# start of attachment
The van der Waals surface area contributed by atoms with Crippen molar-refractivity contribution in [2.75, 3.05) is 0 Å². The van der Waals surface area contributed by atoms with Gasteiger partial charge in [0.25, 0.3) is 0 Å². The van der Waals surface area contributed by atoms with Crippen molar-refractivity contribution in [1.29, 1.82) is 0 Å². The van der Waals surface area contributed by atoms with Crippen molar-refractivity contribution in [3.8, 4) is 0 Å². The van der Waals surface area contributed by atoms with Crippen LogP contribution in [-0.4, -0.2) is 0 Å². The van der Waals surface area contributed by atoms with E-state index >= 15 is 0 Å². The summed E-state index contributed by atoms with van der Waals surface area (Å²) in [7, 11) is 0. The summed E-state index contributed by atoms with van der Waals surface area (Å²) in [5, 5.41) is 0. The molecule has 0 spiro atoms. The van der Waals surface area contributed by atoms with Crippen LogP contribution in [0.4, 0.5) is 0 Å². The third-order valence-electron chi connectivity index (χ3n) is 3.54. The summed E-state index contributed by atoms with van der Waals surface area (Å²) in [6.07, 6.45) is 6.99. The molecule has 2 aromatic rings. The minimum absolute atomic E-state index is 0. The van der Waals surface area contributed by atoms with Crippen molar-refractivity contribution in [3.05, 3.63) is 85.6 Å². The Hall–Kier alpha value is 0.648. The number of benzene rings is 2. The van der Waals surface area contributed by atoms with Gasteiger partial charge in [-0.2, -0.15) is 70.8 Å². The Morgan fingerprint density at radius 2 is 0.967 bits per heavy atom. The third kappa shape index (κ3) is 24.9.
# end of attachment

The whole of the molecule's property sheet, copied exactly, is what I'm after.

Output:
The van der Waals surface area contributed by atoms with Crippen molar-refractivity contribution in [2.75, 3.05) is 0 Å². The van der Waals surface area contributed by atoms with Gasteiger partial charge in [0.25, 0.3) is 0 Å². The van der Waals surface area contributed by atoms with Crippen molar-refractivity contribution in [1.29, 1.82) is 0 Å². The van der Waals surface area contributed by atoms with Crippen molar-refractivity contribution in [3.8, 4) is 0 Å². The van der Waals surface area contributed by atoms with Crippen LogP contribution in [-0.4, -0.2) is 0 Å². The van der Waals surface area contributed by atoms with E-state index >= 15 is 0 Å². The summed E-state index contributed by atoms with van der Waals surface area (Å²) in [7, 11) is 0. The summed E-state index contributed by atoms with van der Waals surface area (Å²) in [5, 5.41) is 0. The molecule has 0 spiro atoms. The van der Waals surface area contributed by atoms with Crippen LogP contribution in [0.4, 0.5) is 0 Å². The third-order valence-electron chi connectivity index (χ3n) is 3.54. The summed E-state index contributed by atoms with van der Waals surface area (Å²) in [6.07, 6.45) is 6.99. The molecule has 2 aromatic rings. The minimum absolute atomic E-state index is 0. The van der Waals surface area contributed by atoms with Crippen molar-refractivity contribution in [3.05, 3.63) is 85.6 Å². The Hall–Kier alpha value is 0.648. The number of benzene rings is 2. The van der Waals surface area contributed by atoms with Gasteiger partial charge in [-0.2, -0.15) is 70.8 Å². The Morgan fingerprint density at radius 2 is 0.967 bits per heavy atom. The third kappa shape index (κ3) is 24.9.